Due to their ruggedness and low cost, ultrasonic sensors are widely used in various consumer and industrial areas as an advanced and well-known technology. When adding a measuring distance or detection function to a product, an ultrasonic sensor is the ideal option. Furthermore, it has a broader applicability and improved dependability in hardware upgrades and software adaptations.
An ultrasonic sensor is a type of electronic equipment that emits ultrasonic sound waves and converts the reflected sound into an electrical signal to determine the distance of a target item. Ultrasonic waves travel quicker than audible sound (i.e. the sound that humans can hear). The transmitter, which generates sound using piezoelectric crystals and the receiver, which encounters the sound after it has traveled to and from the target, are the two primary components of ultrasonic sensors.
- Small size
- Working frequency bandwidth
- high sensitivity
- Wide application scenarios
Ultrasonic sensors are mostly utilized as proximity sensors. They can be found in self-parking technology and anti-collision safety systems in automobiles. In addition to robotic obstacle detection systems, ultrasonic sensors are used in manufacturing technology. Ultrasonic sensors are less susceptible to interference from smoke, gas, and other airborne particles than infrared (IR) sensors in proximity detection applications (though the physical components are still affected by variables such as heat).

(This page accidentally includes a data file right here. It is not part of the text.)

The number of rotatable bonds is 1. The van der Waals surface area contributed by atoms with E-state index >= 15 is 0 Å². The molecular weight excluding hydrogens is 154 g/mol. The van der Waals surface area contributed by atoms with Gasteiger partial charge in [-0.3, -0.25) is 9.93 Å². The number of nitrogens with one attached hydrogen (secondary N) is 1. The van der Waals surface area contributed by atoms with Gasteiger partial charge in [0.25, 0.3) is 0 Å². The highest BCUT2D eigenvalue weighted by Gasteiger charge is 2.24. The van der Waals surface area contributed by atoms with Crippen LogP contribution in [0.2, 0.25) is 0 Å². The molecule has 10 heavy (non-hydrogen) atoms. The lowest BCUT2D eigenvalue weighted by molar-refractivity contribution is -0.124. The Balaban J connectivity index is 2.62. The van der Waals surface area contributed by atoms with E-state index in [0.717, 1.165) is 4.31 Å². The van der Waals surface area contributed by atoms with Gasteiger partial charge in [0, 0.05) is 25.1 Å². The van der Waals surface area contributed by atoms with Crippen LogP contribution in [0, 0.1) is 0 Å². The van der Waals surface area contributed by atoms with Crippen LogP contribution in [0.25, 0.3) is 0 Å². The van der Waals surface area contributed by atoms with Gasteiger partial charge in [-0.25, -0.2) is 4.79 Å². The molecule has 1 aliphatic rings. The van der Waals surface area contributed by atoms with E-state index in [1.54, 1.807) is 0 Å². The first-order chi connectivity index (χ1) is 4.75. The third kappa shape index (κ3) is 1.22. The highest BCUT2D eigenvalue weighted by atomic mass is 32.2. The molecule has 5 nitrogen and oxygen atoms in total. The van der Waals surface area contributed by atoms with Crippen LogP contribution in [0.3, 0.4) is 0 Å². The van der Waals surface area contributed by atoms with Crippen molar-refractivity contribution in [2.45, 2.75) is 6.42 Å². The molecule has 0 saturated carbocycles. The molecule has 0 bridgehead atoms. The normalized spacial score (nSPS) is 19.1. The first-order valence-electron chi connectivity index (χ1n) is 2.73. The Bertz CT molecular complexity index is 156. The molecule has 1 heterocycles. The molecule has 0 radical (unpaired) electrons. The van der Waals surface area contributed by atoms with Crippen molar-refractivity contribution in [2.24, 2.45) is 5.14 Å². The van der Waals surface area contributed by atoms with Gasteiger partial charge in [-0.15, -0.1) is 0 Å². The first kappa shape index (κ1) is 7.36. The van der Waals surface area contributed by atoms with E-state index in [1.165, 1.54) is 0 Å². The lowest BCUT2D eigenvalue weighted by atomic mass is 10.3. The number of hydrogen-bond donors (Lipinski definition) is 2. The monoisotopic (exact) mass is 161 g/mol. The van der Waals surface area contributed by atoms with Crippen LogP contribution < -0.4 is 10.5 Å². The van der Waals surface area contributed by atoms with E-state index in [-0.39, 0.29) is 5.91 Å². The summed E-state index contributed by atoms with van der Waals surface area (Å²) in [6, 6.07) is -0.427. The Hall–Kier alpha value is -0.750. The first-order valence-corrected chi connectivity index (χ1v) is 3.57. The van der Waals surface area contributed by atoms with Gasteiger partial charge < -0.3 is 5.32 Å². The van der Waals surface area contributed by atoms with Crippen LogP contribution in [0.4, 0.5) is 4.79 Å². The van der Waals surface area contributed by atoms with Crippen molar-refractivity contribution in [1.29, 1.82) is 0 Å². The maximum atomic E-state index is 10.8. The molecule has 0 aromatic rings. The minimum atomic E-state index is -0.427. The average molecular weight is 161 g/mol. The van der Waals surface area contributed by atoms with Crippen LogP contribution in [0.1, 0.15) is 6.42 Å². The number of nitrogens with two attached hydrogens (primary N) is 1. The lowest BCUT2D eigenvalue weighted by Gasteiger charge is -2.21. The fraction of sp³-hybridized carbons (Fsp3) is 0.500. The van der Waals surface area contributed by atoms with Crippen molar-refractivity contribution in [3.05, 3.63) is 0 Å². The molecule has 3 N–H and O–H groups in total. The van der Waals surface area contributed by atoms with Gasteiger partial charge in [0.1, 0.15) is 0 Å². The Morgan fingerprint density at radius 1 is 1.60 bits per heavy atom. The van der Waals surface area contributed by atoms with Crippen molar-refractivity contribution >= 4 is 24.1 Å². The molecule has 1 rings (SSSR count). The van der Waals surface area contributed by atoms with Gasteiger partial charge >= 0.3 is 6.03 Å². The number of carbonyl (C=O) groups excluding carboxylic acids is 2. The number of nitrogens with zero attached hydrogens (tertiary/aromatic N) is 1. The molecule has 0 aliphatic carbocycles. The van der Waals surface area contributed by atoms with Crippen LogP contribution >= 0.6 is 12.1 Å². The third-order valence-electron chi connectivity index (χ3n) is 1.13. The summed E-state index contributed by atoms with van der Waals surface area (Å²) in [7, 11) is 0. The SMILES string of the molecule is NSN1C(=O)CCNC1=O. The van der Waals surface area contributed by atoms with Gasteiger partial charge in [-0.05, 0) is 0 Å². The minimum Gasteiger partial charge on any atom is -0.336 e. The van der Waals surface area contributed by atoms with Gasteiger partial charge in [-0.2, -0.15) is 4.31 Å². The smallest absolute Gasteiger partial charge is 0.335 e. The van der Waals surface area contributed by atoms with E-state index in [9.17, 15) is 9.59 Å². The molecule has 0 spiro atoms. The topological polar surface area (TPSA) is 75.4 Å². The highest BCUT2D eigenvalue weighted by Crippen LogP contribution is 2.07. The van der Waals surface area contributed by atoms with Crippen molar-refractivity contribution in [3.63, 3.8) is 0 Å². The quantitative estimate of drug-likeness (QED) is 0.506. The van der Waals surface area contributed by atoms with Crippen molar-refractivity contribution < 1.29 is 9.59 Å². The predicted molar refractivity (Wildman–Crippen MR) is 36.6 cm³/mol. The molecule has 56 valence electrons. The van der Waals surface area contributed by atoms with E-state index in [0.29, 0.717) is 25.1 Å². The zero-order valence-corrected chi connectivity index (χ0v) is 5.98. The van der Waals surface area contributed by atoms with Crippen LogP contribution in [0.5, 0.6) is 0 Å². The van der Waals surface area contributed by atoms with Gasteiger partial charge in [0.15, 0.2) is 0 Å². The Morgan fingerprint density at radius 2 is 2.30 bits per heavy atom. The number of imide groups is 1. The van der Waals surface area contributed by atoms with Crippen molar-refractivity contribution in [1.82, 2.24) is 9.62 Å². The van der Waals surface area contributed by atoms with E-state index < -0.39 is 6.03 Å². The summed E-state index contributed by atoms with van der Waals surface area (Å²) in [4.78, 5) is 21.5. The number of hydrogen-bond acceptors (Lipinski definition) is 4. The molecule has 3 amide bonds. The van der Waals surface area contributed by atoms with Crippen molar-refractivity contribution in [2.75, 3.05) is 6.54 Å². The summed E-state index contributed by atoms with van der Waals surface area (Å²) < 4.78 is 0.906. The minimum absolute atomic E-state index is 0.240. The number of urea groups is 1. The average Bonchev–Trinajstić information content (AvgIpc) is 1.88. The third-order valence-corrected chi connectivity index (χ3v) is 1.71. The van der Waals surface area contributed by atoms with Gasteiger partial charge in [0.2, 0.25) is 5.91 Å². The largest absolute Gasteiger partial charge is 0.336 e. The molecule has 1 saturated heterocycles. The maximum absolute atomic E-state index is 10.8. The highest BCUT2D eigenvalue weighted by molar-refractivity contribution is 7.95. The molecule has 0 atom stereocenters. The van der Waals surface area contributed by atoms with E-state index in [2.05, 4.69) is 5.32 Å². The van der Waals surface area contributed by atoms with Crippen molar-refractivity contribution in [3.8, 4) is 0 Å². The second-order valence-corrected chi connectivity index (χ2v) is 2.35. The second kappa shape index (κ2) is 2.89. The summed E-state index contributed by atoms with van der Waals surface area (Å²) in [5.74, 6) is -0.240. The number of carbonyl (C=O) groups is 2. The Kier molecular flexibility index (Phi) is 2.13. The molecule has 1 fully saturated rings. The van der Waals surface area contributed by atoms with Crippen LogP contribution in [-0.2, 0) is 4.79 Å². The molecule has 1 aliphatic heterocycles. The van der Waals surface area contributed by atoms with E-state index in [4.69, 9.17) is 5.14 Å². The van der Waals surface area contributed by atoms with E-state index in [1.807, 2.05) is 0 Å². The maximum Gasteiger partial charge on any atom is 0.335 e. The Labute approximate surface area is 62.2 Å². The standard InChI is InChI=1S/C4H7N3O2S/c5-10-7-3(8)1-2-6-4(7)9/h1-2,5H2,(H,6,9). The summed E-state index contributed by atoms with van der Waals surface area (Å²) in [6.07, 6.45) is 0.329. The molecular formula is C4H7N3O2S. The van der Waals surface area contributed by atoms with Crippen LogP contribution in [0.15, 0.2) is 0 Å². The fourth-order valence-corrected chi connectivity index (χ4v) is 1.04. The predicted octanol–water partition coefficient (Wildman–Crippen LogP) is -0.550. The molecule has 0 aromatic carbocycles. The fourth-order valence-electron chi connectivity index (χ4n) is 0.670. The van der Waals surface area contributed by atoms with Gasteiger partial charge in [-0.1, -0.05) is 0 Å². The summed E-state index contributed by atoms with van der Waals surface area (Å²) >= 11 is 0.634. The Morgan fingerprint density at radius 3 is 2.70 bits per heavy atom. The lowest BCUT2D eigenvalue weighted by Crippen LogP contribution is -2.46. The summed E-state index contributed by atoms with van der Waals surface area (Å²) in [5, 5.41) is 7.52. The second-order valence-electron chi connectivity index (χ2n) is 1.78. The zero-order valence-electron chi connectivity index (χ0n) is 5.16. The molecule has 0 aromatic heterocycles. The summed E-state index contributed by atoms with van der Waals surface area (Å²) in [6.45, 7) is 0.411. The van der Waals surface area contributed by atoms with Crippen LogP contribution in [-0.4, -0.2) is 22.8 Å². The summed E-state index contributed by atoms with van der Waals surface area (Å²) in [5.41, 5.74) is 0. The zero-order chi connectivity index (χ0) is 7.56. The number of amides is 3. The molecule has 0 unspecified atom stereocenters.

Ultrasonic sensors are also utilized as level sensors in closed containers to detect, monitor, and manage liquid levels such as vats in chemical factories.Most notably, ultrasonic technology has allowed the medical profession to create images of interior organs, spot malignancies, and monitor the health of newborns in the womb.